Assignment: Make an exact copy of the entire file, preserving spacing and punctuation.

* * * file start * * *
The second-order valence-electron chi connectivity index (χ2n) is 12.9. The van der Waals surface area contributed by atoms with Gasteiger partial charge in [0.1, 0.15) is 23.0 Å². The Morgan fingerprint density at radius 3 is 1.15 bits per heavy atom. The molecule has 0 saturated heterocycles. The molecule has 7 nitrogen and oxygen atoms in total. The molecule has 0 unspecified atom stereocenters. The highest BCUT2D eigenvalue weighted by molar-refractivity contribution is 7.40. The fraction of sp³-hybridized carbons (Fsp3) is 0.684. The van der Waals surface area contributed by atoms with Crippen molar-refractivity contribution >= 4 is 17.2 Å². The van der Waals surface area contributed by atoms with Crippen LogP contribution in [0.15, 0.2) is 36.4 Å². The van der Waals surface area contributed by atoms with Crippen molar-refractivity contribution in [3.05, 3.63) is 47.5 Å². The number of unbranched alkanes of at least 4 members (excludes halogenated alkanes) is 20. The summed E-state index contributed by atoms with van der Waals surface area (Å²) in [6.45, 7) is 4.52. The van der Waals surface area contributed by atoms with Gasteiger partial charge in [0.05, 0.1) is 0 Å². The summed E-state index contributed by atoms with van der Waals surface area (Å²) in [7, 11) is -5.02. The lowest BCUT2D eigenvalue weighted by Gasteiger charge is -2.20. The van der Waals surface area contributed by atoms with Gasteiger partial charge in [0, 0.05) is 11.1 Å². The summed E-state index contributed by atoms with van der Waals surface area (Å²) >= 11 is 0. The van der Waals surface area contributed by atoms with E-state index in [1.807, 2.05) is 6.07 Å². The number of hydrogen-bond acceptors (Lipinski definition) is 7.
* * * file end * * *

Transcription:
The second-order valence-electron chi connectivity index (χ2n) is 12.9. The van der Waals surface area contributed by atoms with Gasteiger partial charge in [0.1, 0.15) is 23.0 Å². The Morgan fingerprint density at radius 3 is 1.15 bits per heavy atom. The molecule has 0 saturated heterocycles. The molecule has 7 nitrogen and oxygen atoms in total. The molecule has 0 unspecified atom stereocenters. The highest BCUT2D eigenvalue weighted by molar-refractivity contribution is 7.40. The fraction of sp³-hybridized carbons (Fsp3) is 0.684. The van der Waals surface area contributed by atoms with Crippen molar-refractivity contribution >= 4 is 17.2 Å². The van der Waals surface area contributed by atoms with Crippen LogP contribution in [0.15, 0.2) is 36.4 Å². The van der Waals surface area contributed by atoms with Crippen molar-refractivity contribution in [3.05, 3.63) is 47.5 Å². The number of unbranched alkanes of at least 4 members (excludes halogenated alkanes) is 20. The summed E-state index contributed by atoms with van der Waals surface area (Å²) in [6.45, 7) is 4.52. The van der Waals surface area contributed by atoms with Gasteiger partial charge in [0.05, 0.1) is 0 Å². The summed E-state index contributed by atoms with van der Waals surface area (Å²) in [7, 11) is -5.02. The lowest BCUT2D eigenvalue weighted by Gasteiger charge is -2.20. The van der Waals surface area contributed by atoms with Gasteiger partial charge in [0, 0.05) is 11.1 Å². The summed E-state index contributed by atoms with van der Waals surface area (Å²) >= 11 is 0. The van der Waals surface area contributed by atoms with E-state index in [1.807, 2.05) is 6.07 Å². The number of hydrogen-bond acceptors (Lipinski definition) is 7.